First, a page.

Natural Disasters

A webpage by Callie Herron


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 Natural Disasters impact on the environment

Environmental degradation is a key factor turning extreme weather events into natural disasters, a new WWF report has found. Liza Higgins-Zogib, of the WWF’s Protected Areas Initiative, says that the "effect of deforestation and floodplain development most often links to heavy rainfalls which leads to flooding and landslides. Also when coastal disasters occur such as tsunamis and hurricanes it can lead to much more loss of life and damage when reefs are damaged, mangroves are removed, dune systems are developed and coastal forests are cleared."


Global Warming -- Is it causing more natural disasters?

 Many people are claiming is that global warming -- along with over-development and other human activity -- is raising sea levels and reducing or eliminating the natural barriers such as mangroves and coral reefs that protect coastlines from the worst of the tsunami damage. Experts pointed out that the global warming and the increase of greenhouse gas effect have exerted impact on the natural ecosystems in many areas of the world, such as raising of sea surface, glacial recession, frozen soil melting and late freezing and early melting of rivers and lakes.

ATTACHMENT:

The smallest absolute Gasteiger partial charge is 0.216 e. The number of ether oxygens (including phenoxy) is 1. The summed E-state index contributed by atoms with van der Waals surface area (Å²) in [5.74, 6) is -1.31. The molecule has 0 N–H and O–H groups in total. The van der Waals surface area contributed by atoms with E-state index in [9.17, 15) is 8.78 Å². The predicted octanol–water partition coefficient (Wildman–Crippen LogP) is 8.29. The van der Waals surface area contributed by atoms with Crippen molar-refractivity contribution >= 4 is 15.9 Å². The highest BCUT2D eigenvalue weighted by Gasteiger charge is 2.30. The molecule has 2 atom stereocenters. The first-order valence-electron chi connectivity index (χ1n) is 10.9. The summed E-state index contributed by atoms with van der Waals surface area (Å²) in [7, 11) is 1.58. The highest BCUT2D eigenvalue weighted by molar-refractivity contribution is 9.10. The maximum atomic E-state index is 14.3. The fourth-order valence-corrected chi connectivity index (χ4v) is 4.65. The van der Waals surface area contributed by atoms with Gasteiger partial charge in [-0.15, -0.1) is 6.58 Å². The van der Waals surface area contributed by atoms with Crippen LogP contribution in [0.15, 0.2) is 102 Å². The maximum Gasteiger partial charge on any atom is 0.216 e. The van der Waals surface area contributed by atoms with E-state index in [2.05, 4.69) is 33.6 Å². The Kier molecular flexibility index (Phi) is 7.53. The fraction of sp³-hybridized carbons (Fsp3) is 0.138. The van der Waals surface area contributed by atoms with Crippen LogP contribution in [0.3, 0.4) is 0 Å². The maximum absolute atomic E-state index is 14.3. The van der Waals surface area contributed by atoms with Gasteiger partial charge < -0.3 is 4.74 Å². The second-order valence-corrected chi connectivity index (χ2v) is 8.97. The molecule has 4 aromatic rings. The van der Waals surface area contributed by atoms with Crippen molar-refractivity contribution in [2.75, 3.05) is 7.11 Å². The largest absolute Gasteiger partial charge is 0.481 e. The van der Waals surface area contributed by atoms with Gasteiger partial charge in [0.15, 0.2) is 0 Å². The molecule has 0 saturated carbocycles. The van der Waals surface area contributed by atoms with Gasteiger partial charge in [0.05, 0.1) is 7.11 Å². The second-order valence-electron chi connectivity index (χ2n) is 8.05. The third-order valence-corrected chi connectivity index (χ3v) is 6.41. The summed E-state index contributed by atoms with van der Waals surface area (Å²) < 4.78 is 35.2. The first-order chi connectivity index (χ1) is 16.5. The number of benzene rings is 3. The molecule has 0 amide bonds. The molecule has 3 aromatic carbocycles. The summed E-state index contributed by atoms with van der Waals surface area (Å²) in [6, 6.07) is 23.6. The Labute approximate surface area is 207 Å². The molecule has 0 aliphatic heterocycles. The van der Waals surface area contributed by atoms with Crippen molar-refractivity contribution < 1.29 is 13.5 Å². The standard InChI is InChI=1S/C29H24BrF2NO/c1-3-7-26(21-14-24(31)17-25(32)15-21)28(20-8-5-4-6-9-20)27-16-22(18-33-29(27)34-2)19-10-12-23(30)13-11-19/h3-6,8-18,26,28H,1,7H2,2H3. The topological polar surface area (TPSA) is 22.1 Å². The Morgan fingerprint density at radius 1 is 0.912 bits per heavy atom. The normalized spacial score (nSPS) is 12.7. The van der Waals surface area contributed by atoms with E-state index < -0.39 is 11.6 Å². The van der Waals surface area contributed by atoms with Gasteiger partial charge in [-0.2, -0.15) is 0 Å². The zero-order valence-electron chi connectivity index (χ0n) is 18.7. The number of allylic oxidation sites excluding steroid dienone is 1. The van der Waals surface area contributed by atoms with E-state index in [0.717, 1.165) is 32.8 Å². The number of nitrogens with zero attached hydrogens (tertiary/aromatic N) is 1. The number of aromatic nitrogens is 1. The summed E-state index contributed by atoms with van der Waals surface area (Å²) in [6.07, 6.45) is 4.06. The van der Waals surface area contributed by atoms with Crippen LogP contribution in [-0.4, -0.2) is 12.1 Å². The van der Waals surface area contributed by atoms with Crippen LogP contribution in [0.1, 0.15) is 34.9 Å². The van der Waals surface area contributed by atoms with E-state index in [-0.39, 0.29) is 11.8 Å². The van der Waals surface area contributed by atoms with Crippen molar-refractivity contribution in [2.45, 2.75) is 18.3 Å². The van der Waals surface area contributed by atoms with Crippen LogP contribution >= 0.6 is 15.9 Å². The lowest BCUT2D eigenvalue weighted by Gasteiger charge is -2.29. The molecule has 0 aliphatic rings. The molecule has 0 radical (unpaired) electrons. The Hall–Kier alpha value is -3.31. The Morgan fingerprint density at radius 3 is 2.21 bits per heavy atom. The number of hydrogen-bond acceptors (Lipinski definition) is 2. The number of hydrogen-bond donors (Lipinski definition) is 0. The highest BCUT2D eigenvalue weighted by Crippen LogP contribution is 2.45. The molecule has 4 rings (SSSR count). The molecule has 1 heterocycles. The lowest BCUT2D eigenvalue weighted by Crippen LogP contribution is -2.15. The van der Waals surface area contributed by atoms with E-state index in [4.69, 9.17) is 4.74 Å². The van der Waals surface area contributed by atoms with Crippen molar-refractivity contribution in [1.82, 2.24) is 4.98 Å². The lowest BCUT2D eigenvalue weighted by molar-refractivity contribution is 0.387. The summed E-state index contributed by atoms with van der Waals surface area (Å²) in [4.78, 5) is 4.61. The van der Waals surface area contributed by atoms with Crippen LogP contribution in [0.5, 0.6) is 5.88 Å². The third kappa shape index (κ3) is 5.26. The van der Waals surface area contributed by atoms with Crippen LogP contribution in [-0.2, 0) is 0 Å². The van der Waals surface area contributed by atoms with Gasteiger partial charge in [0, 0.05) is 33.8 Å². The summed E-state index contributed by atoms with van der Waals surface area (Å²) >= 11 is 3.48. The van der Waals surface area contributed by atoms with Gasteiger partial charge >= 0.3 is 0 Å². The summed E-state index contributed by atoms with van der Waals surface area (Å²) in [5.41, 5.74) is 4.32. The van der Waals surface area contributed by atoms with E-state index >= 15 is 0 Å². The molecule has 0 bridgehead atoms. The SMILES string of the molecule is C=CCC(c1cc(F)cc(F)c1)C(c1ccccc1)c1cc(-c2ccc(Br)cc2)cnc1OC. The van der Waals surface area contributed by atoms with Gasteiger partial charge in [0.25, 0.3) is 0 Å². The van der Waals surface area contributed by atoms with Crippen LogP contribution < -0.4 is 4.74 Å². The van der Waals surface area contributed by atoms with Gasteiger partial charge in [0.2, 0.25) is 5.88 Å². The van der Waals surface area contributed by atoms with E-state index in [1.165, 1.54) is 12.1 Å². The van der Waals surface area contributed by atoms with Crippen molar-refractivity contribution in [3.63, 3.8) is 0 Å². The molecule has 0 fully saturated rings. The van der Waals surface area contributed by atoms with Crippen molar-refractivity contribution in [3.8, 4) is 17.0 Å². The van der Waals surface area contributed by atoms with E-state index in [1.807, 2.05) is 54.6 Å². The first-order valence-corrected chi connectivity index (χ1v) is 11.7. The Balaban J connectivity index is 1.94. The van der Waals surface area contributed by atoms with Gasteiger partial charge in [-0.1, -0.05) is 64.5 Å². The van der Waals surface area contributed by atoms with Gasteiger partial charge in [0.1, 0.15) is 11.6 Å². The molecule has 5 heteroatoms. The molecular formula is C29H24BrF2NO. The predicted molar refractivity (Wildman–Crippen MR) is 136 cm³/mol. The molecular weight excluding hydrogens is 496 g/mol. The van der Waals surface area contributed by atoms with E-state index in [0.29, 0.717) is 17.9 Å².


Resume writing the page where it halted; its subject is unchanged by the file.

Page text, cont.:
Hurricanes are huge tropical cyclones that originate over oceans near the equator. Hurricanes are intense low pressure areas that form over warm waters in summer and early fall. Evaporation of seawater increases their power. Luckily, many hurricanes will never reach dry land, but when they do they cause destruction of everything in their path such as buildings, homes, cars, etc. Hurricanes usually come with strong winds starting at 74 mph and can reach up to 155 mph, heavy rain, and massive ocean waves that can cause flooding.


 Even though tornadoes are seen world wide, they are found most frequently in the United States east of the Rocky Mountains during the spring and summer months. In an average year, 800 tornadoes are reported nationwide, resulting in 80 deaths and over 1,500 injuries.Tornadoes are formed when thunderstorms develop in warm, moist air in advance of eastward-moving cold fronts. These thunderstorms often produce large hail, strong winds, and tornadoes. Flashfloods and lightening are often seen after a tornado.


A tsunami is a series of ocean waves that sends surges of water, sometimes reaching heights of over 100 feet, onto land. These walls of water can cause widespread destruction when they crash ashore. Many different events can cause a tsunami such as earthquakes, mass movement above or below, volcanic eruptions, landslides, and nuclear weapons testing. Tsunami waves may travel in the open sea as fast as 450 miles per hour.



When forces pushing on a mass of rock overcome the friction holding the rock in place and blocks of rock slip against each other an earthquake can occur. In short, an earthquake is what happens when two blocks of the earth suddenly slip past one another. Some earthquakes are so small, and some occur in certain areas, that they are barely felt. Others are extremely violent that they cause extensive damage as shown in the picture above. Earthquakes are caused by stress below the earth's outer surface.